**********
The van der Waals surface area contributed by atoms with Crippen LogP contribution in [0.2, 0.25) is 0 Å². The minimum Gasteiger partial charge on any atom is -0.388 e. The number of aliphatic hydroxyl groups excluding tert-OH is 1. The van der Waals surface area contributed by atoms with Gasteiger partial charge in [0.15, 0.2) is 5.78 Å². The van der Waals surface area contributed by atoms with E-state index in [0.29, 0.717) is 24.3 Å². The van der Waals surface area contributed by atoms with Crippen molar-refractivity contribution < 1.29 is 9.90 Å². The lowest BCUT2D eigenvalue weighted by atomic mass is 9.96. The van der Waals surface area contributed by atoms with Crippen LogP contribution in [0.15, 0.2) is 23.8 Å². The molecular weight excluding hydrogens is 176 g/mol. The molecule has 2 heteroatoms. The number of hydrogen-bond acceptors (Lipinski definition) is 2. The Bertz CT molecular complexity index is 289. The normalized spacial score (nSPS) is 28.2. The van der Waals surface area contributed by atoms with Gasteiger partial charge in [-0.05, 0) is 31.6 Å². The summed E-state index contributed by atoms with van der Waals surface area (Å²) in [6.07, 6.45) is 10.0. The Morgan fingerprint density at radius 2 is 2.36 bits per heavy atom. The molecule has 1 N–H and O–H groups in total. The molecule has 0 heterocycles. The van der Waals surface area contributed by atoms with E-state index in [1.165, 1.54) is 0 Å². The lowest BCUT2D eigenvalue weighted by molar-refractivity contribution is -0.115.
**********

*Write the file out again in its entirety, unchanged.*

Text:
The van der Waals surface area contributed by atoms with Crippen LogP contribution in [0.2, 0.25) is 0 Å². The minimum Gasteiger partial charge on any atom is -0.388 e. The number of aliphatic hydroxyl groups excluding tert-OH is 1. The van der Waals surface area contributed by atoms with Gasteiger partial charge in [0.15, 0.2) is 5.78 Å². The van der Waals surface area contributed by atoms with E-state index in [0.29, 0.717) is 24.3 Å². The van der Waals surface area contributed by atoms with Crippen molar-refractivity contribution < 1.29 is 9.90 Å². The lowest BCUT2D eigenvalue weighted by atomic mass is 9.96. The van der Waals surface area contributed by atoms with Crippen LogP contribution in [0.15, 0.2) is 23.8 Å². The molecular weight excluding hydrogens is 176 g/mol. The molecule has 2 heteroatoms. The number of hydrogen-bond acceptors (Lipinski definition) is 2. The Bertz CT molecular complexity index is 289. The normalized spacial score (nSPS) is 28.2. The van der Waals surface area contributed by atoms with Gasteiger partial charge in [-0.05, 0) is 31.6 Å². The summed E-state index contributed by atoms with van der Waals surface area (Å²) in [6.07, 6.45) is 10.0. The Morgan fingerprint density at radius 2 is 2.36 bits per heavy atom. The molecule has 1 N–H and O–H groups in total. The molecule has 0 heterocycles. The van der Waals surface area contributed by atoms with E-state index in [1.165, 1.54) is 0 Å². The lowest BCUT2D eigenvalue weighted by molar-refractivity contribution is -0.115.